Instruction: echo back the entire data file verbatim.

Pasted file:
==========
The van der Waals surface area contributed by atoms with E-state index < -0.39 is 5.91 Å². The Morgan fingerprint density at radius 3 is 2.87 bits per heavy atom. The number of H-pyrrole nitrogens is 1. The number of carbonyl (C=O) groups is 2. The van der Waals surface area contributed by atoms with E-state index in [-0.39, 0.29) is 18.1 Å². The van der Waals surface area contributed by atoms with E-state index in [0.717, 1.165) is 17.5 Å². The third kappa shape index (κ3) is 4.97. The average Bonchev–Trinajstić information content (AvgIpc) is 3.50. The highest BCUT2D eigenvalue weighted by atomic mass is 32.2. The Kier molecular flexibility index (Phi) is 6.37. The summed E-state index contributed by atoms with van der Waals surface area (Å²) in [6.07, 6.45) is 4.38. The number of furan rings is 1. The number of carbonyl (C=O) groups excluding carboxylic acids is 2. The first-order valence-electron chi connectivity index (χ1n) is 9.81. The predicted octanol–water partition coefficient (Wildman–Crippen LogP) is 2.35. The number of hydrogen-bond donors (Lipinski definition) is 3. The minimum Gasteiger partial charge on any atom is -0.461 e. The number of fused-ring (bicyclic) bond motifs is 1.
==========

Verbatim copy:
The van der Waals surface area contributed by atoms with E-state index < -0.39 is 5.91 Å². The Morgan fingerprint density at radius 3 is 2.87 bits per heavy atom. The number of H-pyrrole nitrogens is 1. The number of carbonyl (C=O) groups is 2. The van der Waals surface area contributed by atoms with E-state index in [-0.39, 0.29) is 18.1 Å². The van der Waals surface area contributed by atoms with E-state index in [0.717, 1.165) is 17.5 Å². The third kappa shape index (κ3) is 4.97. The average Bonchev–Trinajstić information content (AvgIpc) is 3.50. The highest BCUT2D eigenvalue weighted by atomic mass is 32.2. The Kier molecular flexibility index (Phi) is 6.37. The summed E-state index contributed by atoms with van der Waals surface area (Å²) in [6.07, 6.45) is 4.38. The number of furan rings is 1. The number of carbonyl (C=O) groups excluding carboxylic acids is 2. The first-order valence-electron chi connectivity index (χ1n) is 9.81. The predicted octanol–water partition coefficient (Wildman–Crippen LogP) is 2.35. The number of hydrogen-bond donors (Lipinski definition) is 3. The minimum Gasteiger partial charge on any atom is -0.461 e. The number of fused-ring (bicyclic) bond motifs is 1.